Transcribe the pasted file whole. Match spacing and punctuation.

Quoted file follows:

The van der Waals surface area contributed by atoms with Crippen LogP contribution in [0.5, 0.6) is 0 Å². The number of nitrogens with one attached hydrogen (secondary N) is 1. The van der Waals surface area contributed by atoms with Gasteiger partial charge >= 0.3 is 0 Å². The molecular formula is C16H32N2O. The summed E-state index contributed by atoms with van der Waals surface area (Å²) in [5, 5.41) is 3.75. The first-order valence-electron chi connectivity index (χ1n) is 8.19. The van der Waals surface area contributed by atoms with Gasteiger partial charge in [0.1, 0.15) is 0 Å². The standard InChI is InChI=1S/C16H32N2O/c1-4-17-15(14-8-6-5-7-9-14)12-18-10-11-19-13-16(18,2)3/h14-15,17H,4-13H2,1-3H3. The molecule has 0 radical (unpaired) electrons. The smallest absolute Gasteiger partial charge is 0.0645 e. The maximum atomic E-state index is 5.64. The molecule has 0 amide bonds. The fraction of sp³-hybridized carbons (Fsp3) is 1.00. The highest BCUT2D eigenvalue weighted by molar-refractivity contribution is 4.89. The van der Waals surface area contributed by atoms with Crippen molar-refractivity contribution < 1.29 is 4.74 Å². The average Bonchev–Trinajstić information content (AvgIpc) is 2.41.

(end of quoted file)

The van der Waals surface area contributed by atoms with Crippen LogP contribution in [0.5, 0.6) is 0 Å². The number of nitrogens with one attached hydrogen (secondary N) is 1. The van der Waals surface area contributed by atoms with Gasteiger partial charge >= 0.3 is 0 Å². The molecular formula is C16H32N2O. The summed E-state index contributed by atoms with van der Waals surface area (Å²) in [5, 5.41) is 3.75. The first-order valence-electron chi connectivity index (χ1n) is 8.19. The van der Waals surface area contributed by atoms with Gasteiger partial charge in [0.1, 0.15) is 0 Å². The standard InChI is InChI=1S/C16H32N2O/c1-4-17-15(14-8-6-5-7-9-14)12-18-10-11-19-13-16(18,2)3/h14-15,17H,4-13H2,1-3H3. The molecule has 0 radical (unpaired) electrons. The smallest absolute Gasteiger partial charge is 0.0645 e. The maximum atomic E-state index is 5.64. The molecule has 0 amide bonds. The fraction of sp³-hybridized carbons (Fsp3) is 1.00. The highest BCUT2D eigenvalue weighted by molar-refractivity contribution is 4.89. The van der Waals surface area contributed by atoms with Crippen molar-refractivity contribution < 1.29 is 4.74 Å². The average Bonchev–Trinajstić information content (AvgIpc) is 2.41.